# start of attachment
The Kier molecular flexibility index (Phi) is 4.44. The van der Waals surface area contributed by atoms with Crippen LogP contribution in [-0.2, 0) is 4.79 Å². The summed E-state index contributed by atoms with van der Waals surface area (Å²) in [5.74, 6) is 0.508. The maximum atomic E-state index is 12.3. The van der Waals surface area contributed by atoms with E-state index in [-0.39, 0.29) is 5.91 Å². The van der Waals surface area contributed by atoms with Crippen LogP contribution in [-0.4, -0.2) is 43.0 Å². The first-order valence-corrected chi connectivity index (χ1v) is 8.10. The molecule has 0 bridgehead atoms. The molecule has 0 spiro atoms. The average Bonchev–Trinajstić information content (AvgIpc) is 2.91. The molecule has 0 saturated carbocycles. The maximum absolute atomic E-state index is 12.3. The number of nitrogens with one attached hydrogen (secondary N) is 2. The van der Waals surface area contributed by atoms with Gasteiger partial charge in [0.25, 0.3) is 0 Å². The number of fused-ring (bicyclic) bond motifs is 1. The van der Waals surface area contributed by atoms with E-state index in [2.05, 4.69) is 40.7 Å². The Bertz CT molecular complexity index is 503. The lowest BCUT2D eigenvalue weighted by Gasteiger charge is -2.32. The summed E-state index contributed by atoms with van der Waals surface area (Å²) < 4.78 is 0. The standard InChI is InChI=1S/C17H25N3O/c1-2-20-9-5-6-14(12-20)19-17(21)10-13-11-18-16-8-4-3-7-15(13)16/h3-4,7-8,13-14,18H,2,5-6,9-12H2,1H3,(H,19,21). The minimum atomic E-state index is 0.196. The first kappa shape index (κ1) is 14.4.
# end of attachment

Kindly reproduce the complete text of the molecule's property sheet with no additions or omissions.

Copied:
The Kier molecular flexibility index (Phi) is 4.44. The van der Waals surface area contributed by atoms with Crippen LogP contribution in [-0.2, 0) is 4.79 Å². The summed E-state index contributed by atoms with van der Waals surface area (Å²) in [5.74, 6) is 0.508. The maximum atomic E-state index is 12.3. The van der Waals surface area contributed by atoms with E-state index in [-0.39, 0.29) is 5.91 Å². The van der Waals surface area contributed by atoms with Crippen LogP contribution in [-0.4, -0.2) is 43.0 Å². The first-order valence-corrected chi connectivity index (χ1v) is 8.10. The molecule has 0 bridgehead atoms. The molecule has 0 spiro atoms. The average Bonchev–Trinajstić information content (AvgIpc) is 2.91. The molecule has 0 saturated carbocycles. The maximum absolute atomic E-state index is 12.3. The number of nitrogens with one attached hydrogen (secondary N) is 2. The van der Waals surface area contributed by atoms with Gasteiger partial charge in [0.25, 0.3) is 0 Å². The number of fused-ring (bicyclic) bond motifs is 1. The van der Waals surface area contributed by atoms with E-state index in [2.05, 4.69) is 40.7 Å². The Bertz CT molecular complexity index is 503. The lowest BCUT2D eigenvalue weighted by Gasteiger charge is -2.32. The summed E-state index contributed by atoms with van der Waals surface area (Å²) < 4.78 is 0. The standard InChI is InChI=1S/C17H25N3O/c1-2-20-9-5-6-14(12-20)19-17(21)10-13-11-18-16-8-4-3-7-15(13)16/h3-4,7-8,13-14,18H,2,5-6,9-12H2,1H3,(H,19,21). The minimum atomic E-state index is 0.196. The first kappa shape index (κ1) is 14.4.